Dialectical behavior therapy: What is it and how is it different?

Dialectical behavior therapy includes mindfulness-based activities and skill training for treatment
Dialectical behavior therapy: What is it and how is it different?

In 1961, a 17-year-old was admitted to a psychiatric facility in Connecticut, USA for extreme social withdrawal and habitually harming herself. While the records described her as “one of the most disturbed patients in the hospital,” she herself recounts her time spent in a seclusion room for severely ill patients as “hell.

This young girl was Dr Marsha Linehan, pioneer of dialectical behavior therapy (DBT). In 2011, Dr Linehan publicly spoke about her journey for the first time. A New York Times article carried the story of her battle with mental health and the path to recovery – her illness, the lack of an accurate diagnosis – and treatment that inspired her to develop a therapeutic intervention.

Dr Linehan believes she would have been diagnosed with borderline personality disorder (BPD) had it been known then. Today, BPD is one of the most commonly diagnosed personality disorders. There are several people with similar journeys of complex diagnoses and mismanagement who have found DBT helpful in managing their symptoms.


What is DBT?


DBT is a form of talk therapy that was modified from the existing practice of behavior therapy. Its main aim is to help clients live a ‘life worth living’ by treating people who face difficulties in regulating emotions – it encourages them to solve their problems. It focuses on skills training to equip clients with tools to effectively cope with their issues. DBT also helps them create long-term goals and work towards it.

Application of DBT for various mental illnesses

DBT was initially developed to treat BPD. In 1991, Dr Linehan and her team conducted a study on the treatment of women with BPD and parasuicidal ideation (suicidal gesture where the aim is not death). It was found to be a useful mode of treatment to reduce self-harming behaviors and increase attendance at therapy.

Over time, DBT has been evolved to address a variety of other clinical conditions. These include eating disorders, anger management, some aspects of attention-deficit/hyperactivity disorder (ADHD), depression, and post-traumatic stress disorder (PTSD). In such instances, DBT targets different aspects of the illness – it aims to enhance coping mechanisms such as interpersonal skills (like assertiveness), mindfulness skills, emotional regulation, delaying gratification and impulse responses (like for binge eating and substance use disorders).

Like cognitive behavioral therapy (CBT), action plans (or, home assignments) form a part of DBT treatment. Here the clients are given tasks to complete between sessions that will aid in their progress. Clients seeking DBT often have trouble with interpersonal relationships; it is crucial for both the client and the therapist to form a strong therapeutic relationship to experience progress in the treatment process.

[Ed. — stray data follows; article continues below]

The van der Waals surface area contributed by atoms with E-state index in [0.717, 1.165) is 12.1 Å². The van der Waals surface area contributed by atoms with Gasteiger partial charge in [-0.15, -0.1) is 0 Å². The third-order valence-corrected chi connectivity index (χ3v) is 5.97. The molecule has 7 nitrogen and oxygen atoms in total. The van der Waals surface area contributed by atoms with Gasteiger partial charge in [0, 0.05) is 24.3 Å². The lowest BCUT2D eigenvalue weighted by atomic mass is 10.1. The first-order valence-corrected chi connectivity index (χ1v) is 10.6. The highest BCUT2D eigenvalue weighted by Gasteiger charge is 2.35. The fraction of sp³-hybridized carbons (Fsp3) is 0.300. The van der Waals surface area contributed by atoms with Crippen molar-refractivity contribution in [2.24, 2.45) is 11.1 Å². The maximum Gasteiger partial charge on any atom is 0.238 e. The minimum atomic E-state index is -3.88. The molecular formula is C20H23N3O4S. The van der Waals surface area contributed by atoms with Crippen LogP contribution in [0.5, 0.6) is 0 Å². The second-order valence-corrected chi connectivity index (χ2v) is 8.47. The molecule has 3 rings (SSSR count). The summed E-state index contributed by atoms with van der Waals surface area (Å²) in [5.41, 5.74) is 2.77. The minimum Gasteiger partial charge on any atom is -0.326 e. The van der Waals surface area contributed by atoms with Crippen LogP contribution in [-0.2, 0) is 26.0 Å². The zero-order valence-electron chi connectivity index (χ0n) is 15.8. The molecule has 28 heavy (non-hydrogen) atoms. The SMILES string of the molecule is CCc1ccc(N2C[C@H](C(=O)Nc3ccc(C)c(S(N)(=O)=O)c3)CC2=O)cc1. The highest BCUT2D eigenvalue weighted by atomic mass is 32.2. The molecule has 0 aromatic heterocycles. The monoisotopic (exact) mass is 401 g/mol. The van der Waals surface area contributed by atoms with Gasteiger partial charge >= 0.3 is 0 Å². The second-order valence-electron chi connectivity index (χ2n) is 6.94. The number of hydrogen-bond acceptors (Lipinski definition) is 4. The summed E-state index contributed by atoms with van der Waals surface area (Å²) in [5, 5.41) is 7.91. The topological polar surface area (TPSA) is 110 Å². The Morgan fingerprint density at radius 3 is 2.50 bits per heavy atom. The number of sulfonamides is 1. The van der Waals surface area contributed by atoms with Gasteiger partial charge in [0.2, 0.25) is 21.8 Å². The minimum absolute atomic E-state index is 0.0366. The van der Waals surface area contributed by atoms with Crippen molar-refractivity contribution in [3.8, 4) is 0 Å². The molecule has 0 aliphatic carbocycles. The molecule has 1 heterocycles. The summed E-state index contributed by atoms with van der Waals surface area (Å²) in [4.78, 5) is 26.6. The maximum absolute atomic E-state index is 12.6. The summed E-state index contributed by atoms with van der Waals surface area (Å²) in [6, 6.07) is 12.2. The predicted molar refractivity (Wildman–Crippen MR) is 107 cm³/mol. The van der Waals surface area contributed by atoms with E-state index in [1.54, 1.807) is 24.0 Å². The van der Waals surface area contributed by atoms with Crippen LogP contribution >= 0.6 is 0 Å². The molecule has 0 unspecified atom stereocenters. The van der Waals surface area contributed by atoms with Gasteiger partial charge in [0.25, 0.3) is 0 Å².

What is the difference between DBT and CBT?


The two forms of talk therapies vary in their primary focus and some of their core components.

CBT focuses on the modification of a client’s dysfunctional thoughts and behaviors. DBT — in addition to change —  focuses on acceptance of all feelings that accompany the illness. DBT practitioners believe recognition, acceptance and understanding of one’s experiences, thoughts and emotions can help them deal with their problems in a different way. It aims to strike a balance between acceptance and change.

Both CBT and DBT use therapeutic strategies to treat clients. CBT involves various forms of anxiety and arousal management techniques. On the other hand, mindfulness-based interventions form one of the core components of DBT which is absent from conventional CBT practices.


What constitutes a typical DBT treatment plan?


Primary modes of treatment delivery for DBT are individual therapy, group skills training, and skills coaching in between sessions.

Individual sessions help the therapist build a rapport with the client. These sessions also involve setting limits on when the sessions are to be held and teaching them skills for specific challenges that occur in their daily life. The therapist also motivates the clients to work on their problems.

Skills coaching is where the clients learn different skills that enhance their ability to manage emotions and get closer to improving themselves. These include mindfulness, becoming aware of one’s emotions and identifying them, addressing expressions of self-harm, independently dealing with a crisis, and communicating in relationships (expressing requests/refusals using role plays with the therapist). These sessions are held routinely as skill deficits are best addressed with regular practice.

Clients are  encouraged to contact the therapist if they find themselves in a crisis and require immediate skills coaching. Limits to when the client can contact the therapist are discussed during sessions.

This article has been written with inputs from Dr Paulomi Sudhir, clinical psychologist at NIMHANS.


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